Are you curious about the connection between ovulation and diarrhea?
Many people with a menstrual cycle experience alterations in their bowel habits throughout their cycle.
One study found that 73% experienced gastrointestinal symptoms before or during their period, including abdominal pain, diarrhea, constipation, nausea, or vomiting (1).
But the hormones around your menstrual cycle are very different from when you are ovulating, so it makes sense that your digestion may also work differently.
In this article, we will discuss what ovulation is, where it falls in the menstrual cycle, and uncover the science behind why ovulation might cause diarrhea.
What is ovulation?
Ovulation typically occurs around the midpoint of your menstrual cycle, about 14 days before your next period starts.
Ovulation is a key event in your menstrual cycle, and it involves the release of a mature egg (ovum) from one of your ovaries into your fallopian tubes.
At the beginning of your menstrual cycle, multiple follicles develop in your ovaries. Each follicle contains an immature egg.
As your menstrual cycle progresses, one follicle becomes dominant and continues to grow while the others regress. This dominant follicle releases increasing amounts of estrogen (2).
Around the middle of your menstrual cycle, a surge in luteinizing hormone (LH) is triggered.
This surge matures the egg and causes it to release from the dominant follicle into the fallopian tube (2). This event is known as ovulation.
Ovulation marks the peak of a woman’s fertility – the time when conception is most likely to occur.
Why does ovulation cause diarrhea?
During ovulation, your body secretes prostaglandins, which have a role in the induction of the egg release from the follicle (2).
These prostaglandins also relax the smooth muscle tissue inside your uterus to facilitate the shedding of the uterine lining (causing the bleeding on your period).
Prostaglandins may also cause your intestinal muscles to relax, giving you loose stools (3).
But, it is important to note that not everyone will get diarrhea around this time in their cycle.
If you find diarrhea or other IBS symptoms are worse around menstruation rather than ovulation, you may want to check out our other blog: Why is my IBS worse during my period?
For a deep dive into the range of IBS symptoms experienced by women, check out our blog: IBS Symptoms in Females.
Endometriosis and ovulation diarrhea
Diarrhea during ovulation could be a sign of endometriosis, so if you are suddenly experiencing new symptoms, please consult your doctor.
Endometriosis is a medical condition where tissue similar to the lining of your uterus grows outside the uterus, forming adhesions in your pelvic region (4).
Endometriosis adhesions can affect your nearby organs, including the bowel, which may change your bowel habits.
Hormonal fluctuations which coincide with ovulation can also impact endometriosis symptoms, potentially contributing to gastrointestinal symptoms (including diarrhea) during that time.
How can I manage diarrhea during ovulation?
If you’re experiencing diarrhea during ovulation, there are several proactive steps you can take to manage and alleviate your discomfort.
But the principles are no different from managing diarrhea at any other time!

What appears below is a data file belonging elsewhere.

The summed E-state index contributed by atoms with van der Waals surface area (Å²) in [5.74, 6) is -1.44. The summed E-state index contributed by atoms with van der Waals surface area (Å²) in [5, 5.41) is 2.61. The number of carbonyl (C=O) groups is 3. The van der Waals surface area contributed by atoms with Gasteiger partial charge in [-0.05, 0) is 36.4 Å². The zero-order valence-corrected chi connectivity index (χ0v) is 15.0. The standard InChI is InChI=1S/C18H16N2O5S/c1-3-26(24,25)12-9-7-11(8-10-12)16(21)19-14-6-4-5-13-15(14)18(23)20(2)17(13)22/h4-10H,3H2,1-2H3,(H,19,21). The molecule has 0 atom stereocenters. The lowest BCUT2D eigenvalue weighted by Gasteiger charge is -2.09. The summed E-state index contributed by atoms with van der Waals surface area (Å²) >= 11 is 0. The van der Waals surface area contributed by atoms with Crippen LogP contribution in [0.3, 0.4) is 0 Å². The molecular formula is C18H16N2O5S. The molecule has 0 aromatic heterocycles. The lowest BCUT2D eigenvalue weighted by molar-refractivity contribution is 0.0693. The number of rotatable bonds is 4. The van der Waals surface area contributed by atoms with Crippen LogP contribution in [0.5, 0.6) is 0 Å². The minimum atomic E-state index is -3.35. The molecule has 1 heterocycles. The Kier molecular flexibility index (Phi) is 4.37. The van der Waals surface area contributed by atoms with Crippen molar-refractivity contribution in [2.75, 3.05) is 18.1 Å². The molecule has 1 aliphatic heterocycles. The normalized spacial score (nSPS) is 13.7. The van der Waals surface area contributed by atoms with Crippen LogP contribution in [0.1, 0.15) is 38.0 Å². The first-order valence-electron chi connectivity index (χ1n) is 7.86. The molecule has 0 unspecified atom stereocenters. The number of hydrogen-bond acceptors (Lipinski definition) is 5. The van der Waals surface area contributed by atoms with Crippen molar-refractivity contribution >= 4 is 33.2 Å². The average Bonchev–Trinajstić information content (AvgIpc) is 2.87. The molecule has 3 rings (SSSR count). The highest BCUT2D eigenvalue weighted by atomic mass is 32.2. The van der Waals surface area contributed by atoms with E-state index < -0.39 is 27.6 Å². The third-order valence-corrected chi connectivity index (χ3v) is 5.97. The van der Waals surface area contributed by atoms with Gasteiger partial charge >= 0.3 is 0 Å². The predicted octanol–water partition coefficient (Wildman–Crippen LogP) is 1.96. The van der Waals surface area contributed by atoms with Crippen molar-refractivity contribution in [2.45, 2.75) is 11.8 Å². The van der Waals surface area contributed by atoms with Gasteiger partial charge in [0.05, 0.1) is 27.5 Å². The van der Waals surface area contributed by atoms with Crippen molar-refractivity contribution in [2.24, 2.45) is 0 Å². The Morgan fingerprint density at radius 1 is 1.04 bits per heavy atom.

- Stay well-hydrated to counterbalance the fluid loss caused by diarrhea.
- Eat a well-balanced diet rich in fiber.
- Manage stress through relaxation techniques such as deep breathing or mindfulness.
- Trial over-the-counter anti-diarrheal medications under your doctor’s guidance for temporary relief if needed.
Keep track of your ovulation cycle, and if the pattern of diarrhea persists, consider consulting with your healthcare provider for personalized advice and further evaluation.
What supplements are good to help diarrhea during ovulation?
You might be looking for supplements to help your diarrhea during ovulation.
Fiber supplements such as psyllium husk may also be beneficial to relieve diarrhea symptoms as they help absorb excess water in your intestines and add bulk to stool (5).
However, they typically take 2-3 days to work, so it may not be suitable if you only have diarrhea around ovulation!
Although it won’t help your diarrhea directly, you could consider oral rehydration solutions containing electrolytes like sodium and potassium to support rehydration.
Head to our blog ‘Dietary Supplements which help IBS’ to explore which supplements work best for IBS.
How will my bowel habits change after ovulation?
You may be more likely to get constipated during the luteal phase (after ovulation). This is because progesterone dramatically increases in preparation for egg implantation.
Increased progesterone can slow down your gut motility (how fast food passes through your gut) as it acts as a smooth muscle relaxant (6).
If you suffer from constipation, check out our blog: What is constipation and how can you treat it?
Some variations in bowel habits in line with your menstrual cycle are normal.
Prostaglandins are likely the culprit for your diarrhea during ovulation, as they cause the intestinal muscles to relax.
You may also experience constipation after ovulation as progesterone levels increase in the run-up to your period.
However, if you experience diarrhea or constipation for prolonged periods or have significant changes in bowel habits, chat with your GP to assess what’s causing the problem.
Annabelle is a registered dietitian who has a special interest in the complex interplay between gut health and mental health. In her NHS role, Annabelle specialises in mental health and learning disabilities, seeing patients in hospital for their mental health as well as supporting people in the community. Annabelle has also been working with the Food Treatment Clinic as one of our writers since she was a dietetics student.